Posted 14 days ago
This Fenton cranberry Daffodil Vase is 7.5" high x 6" widest diameter and weighs 2 lbs and 4 ounces. There is a very (VERY) faint Fenton mark on the bottom only discernible if you know exactly where to look for it. It is also marked with a sandblasted star which indicates it is a factory second. I am not sure what the defect is with this vase, perhaps the lack of an apparent Fenton mark? It may be from an older mold and lacks sufficient definition? There are some stress marks circling the base of the fluting at the top of the vase. Is this normal? I don't know. For a Fenton inspector something about it may have screamed "Defective!!!" from several feet away, but not to me.
I have a very fine, but larger, example of one of these vases, but didn't want to dig it out for comparison. That is why I recognized the vase in this post as possibly by Fenton.
This is the first time that have encountered such piece and became aware of the existence of Fenton factory seconds which had an apparently short history starting in the early 1990s. This sandblasted star was used only from June 1996 to July 1998. After that time a sandblasted "F" was used until Fenton closed. A stylized "S" was used before the star mark. Seconds were apparently either donated to local charities or sold in the Fenton gift shop.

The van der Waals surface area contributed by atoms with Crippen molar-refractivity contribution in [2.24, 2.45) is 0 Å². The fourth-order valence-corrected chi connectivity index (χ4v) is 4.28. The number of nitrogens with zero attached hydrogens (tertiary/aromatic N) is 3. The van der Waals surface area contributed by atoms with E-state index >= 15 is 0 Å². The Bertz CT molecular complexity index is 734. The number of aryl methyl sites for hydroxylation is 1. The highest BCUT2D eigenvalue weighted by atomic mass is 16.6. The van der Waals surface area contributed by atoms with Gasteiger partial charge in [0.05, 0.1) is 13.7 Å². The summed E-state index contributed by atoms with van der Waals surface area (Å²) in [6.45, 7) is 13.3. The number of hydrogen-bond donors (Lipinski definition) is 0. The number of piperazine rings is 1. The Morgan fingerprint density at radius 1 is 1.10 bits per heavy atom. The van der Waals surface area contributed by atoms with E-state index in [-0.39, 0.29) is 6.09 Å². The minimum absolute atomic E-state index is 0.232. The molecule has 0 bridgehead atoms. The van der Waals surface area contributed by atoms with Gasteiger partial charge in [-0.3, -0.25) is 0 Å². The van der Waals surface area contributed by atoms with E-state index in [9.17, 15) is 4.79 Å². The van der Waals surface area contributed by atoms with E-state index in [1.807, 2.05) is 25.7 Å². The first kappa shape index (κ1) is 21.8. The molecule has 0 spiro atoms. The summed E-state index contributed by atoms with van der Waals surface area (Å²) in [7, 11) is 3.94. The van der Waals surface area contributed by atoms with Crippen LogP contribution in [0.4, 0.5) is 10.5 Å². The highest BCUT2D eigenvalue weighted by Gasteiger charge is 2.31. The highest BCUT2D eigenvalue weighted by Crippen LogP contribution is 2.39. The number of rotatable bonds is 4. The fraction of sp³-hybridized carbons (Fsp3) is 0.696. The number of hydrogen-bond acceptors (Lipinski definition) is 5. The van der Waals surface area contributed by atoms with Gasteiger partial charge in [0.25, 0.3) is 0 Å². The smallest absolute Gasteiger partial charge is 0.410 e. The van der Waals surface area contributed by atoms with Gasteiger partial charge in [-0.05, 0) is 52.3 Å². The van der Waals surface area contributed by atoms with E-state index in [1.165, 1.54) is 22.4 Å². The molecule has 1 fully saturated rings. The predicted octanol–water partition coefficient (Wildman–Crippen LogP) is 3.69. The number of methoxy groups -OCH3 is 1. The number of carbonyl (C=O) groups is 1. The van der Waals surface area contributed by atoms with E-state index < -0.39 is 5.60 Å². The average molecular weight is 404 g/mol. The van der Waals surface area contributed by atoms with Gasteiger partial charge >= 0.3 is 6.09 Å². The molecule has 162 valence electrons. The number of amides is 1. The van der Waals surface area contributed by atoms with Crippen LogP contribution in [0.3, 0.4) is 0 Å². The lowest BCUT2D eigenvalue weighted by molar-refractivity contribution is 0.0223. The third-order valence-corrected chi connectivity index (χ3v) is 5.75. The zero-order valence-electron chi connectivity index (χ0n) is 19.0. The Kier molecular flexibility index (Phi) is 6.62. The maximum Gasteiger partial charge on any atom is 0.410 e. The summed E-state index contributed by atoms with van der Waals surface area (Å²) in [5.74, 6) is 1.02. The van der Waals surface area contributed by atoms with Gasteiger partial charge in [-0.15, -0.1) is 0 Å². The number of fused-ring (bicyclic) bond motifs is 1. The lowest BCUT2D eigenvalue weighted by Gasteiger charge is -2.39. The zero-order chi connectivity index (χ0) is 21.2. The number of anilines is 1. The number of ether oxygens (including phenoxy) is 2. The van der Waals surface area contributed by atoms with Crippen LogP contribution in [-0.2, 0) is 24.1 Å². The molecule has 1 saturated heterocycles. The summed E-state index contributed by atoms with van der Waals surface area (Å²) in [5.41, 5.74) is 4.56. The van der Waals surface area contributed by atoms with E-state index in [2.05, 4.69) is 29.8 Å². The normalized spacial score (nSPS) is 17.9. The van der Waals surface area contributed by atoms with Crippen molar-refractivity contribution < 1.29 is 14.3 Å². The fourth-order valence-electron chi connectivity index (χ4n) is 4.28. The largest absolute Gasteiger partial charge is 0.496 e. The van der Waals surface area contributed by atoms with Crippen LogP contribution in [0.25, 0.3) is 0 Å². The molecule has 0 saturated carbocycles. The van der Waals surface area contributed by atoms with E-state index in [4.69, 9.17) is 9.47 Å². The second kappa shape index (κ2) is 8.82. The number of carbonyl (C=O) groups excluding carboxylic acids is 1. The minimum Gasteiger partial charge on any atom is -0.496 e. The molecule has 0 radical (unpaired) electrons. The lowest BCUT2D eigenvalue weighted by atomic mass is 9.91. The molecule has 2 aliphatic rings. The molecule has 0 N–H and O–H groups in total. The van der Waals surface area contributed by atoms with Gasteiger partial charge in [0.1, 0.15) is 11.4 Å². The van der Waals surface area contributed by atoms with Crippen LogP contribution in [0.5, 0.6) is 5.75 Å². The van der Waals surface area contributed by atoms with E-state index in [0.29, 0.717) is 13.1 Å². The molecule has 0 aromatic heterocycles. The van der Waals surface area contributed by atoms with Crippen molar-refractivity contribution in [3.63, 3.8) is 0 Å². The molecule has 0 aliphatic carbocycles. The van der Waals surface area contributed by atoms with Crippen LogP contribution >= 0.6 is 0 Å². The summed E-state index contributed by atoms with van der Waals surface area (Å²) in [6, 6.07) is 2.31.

Guessing factory seconds were determined to not be perfect, or up to Fenton's quality standards, but still of sufficient quality to allow them to live and not be broken up for re-smelting to make other glass objects. I wonder what Fenton did with imperfect pieces before 1990? Maybe this was a cost saving measure as most American art glass makers were suffering from foreign competition at this time?
Here are some good sources of information about Fenton Factory seconds:
It makes me want to go back through my other Fenton pieces and unidentified pieces I thought were Fenton and see if I have more of these.